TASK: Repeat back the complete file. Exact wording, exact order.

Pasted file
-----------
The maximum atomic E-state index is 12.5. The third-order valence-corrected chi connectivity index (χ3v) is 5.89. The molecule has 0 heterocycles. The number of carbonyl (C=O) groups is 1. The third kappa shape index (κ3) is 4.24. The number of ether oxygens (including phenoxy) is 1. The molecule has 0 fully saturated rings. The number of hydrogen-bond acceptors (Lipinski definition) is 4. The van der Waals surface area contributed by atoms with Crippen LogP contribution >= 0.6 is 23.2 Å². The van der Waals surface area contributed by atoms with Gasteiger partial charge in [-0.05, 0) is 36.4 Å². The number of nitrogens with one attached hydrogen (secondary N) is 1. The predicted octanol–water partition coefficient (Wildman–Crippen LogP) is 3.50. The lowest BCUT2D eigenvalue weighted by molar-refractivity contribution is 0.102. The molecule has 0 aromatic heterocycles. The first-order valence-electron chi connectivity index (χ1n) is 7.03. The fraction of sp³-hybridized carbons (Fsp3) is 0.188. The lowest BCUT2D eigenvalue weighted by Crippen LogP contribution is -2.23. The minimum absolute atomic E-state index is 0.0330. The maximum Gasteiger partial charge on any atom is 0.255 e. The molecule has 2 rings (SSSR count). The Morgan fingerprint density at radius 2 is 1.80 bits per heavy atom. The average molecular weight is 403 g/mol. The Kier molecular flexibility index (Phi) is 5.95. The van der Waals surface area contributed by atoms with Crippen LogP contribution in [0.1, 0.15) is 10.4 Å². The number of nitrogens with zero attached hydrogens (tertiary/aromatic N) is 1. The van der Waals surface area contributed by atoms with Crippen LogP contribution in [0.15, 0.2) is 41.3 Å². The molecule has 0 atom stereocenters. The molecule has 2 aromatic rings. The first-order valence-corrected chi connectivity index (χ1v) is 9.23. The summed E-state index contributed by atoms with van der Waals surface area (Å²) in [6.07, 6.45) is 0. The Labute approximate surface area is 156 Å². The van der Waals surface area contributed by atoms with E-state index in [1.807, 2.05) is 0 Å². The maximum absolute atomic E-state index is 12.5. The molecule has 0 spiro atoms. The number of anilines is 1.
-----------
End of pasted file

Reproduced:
The maximum atomic E-state index is 12.5. The third-order valence-corrected chi connectivity index (χ3v) is 5.89. The molecule has 0 heterocycles. The number of carbonyl (C=O) groups is 1. The third kappa shape index (κ3) is 4.24. The number of ether oxygens (including phenoxy) is 1. The molecule has 0 fully saturated rings. The number of hydrogen-bond acceptors (Lipinski definition) is 4. The van der Waals surface area contributed by atoms with Crippen LogP contribution >= 0.6 is 23.2 Å². The van der Waals surface area contributed by atoms with Gasteiger partial charge in [-0.05, 0) is 36.4 Å². The number of nitrogens with one attached hydrogen (secondary N) is 1. The predicted octanol–water partition coefficient (Wildman–Crippen LogP) is 3.50. The lowest BCUT2D eigenvalue weighted by molar-refractivity contribution is 0.102. The molecule has 0 aromatic heterocycles. The first-order valence-electron chi connectivity index (χ1n) is 7.03. The fraction of sp³-hybridized carbons (Fsp3) is 0.188. The lowest BCUT2D eigenvalue weighted by Crippen LogP contribution is -2.23. The minimum absolute atomic E-state index is 0.0330. The maximum Gasteiger partial charge on any atom is 0.255 e. The molecule has 2 rings (SSSR count). The Morgan fingerprint density at radius 2 is 1.80 bits per heavy atom. The average molecular weight is 403 g/mol. The Kier molecular flexibility index (Phi) is 5.95. The van der Waals surface area contributed by atoms with Crippen LogP contribution in [0.1, 0.15) is 10.4 Å². The number of nitrogens with zero attached hydrogens (tertiary/aromatic N) is 1. The van der Waals surface area contributed by atoms with Crippen LogP contribution in [0.15, 0.2) is 41.3 Å². The molecule has 0 atom stereocenters. The molecule has 2 aromatic rings. The first-order valence-corrected chi connectivity index (χ1v) is 9.23. The summed E-state index contributed by atoms with van der Waals surface area (Å²) in [6.07, 6.45) is 0. The Labute approximate surface area is 156 Å². The van der Waals surface area contributed by atoms with E-state index in [1.807, 2.05) is 0 Å². The maximum absolute atomic E-state index is 12.5. The molecule has 0 spiro atoms. The number of anilines is 1.